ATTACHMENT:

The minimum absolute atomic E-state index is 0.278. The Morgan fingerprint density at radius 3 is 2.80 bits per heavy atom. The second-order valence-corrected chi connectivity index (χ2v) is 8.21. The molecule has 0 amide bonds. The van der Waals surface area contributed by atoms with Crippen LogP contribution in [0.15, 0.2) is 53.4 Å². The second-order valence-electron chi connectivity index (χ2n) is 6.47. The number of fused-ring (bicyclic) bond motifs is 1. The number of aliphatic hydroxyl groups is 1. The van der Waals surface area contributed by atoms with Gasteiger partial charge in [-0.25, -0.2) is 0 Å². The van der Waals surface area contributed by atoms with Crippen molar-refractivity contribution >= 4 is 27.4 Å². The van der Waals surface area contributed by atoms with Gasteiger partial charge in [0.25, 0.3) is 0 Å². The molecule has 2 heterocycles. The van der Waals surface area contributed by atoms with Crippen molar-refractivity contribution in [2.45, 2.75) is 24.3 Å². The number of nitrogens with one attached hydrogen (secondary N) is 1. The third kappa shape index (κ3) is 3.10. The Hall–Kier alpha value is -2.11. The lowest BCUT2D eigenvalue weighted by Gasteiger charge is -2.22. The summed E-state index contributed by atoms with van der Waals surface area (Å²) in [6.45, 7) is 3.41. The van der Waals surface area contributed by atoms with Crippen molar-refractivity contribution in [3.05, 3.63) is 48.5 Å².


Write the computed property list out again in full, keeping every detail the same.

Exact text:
The minimum absolute atomic E-state index is 0.278. The Morgan fingerprint density at radius 3 is 2.80 bits per heavy atom. The second-order valence-corrected chi connectivity index (χ2v) is 8.21. The molecule has 0 amide bonds. The van der Waals surface area contributed by atoms with Crippen LogP contribution in [0.15, 0.2) is 53.4 Å². The second-order valence-electron chi connectivity index (χ2n) is 6.47. The number of fused-ring (bicyclic) bond motifs is 1. The number of aliphatic hydroxyl groups is 1. The van der Waals surface area contributed by atoms with Gasteiger partial charge in [-0.25, -0.2) is 0 Å². The van der Waals surface area contributed by atoms with Crippen molar-refractivity contribution >= 4 is 27.4 Å². The van der Waals surface area contributed by atoms with Gasteiger partial charge in [0.25, 0.3) is 0 Å². The molecule has 2 heterocycles. The van der Waals surface area contributed by atoms with Crippen molar-refractivity contribution in [2.45, 2.75) is 24.3 Å². The number of nitrogens with one attached hydrogen (secondary N) is 1. The third kappa shape index (κ3) is 3.10. The Hall–Kier alpha value is -2.11. The lowest BCUT2D eigenvalue weighted by Gasteiger charge is -2.22. The summed E-state index contributed by atoms with van der Waals surface area (Å²) in [6.45, 7) is 3.41. The van der Waals surface area contributed by atoms with Crippen molar-refractivity contribution in [3.05, 3.63) is 48.5 Å².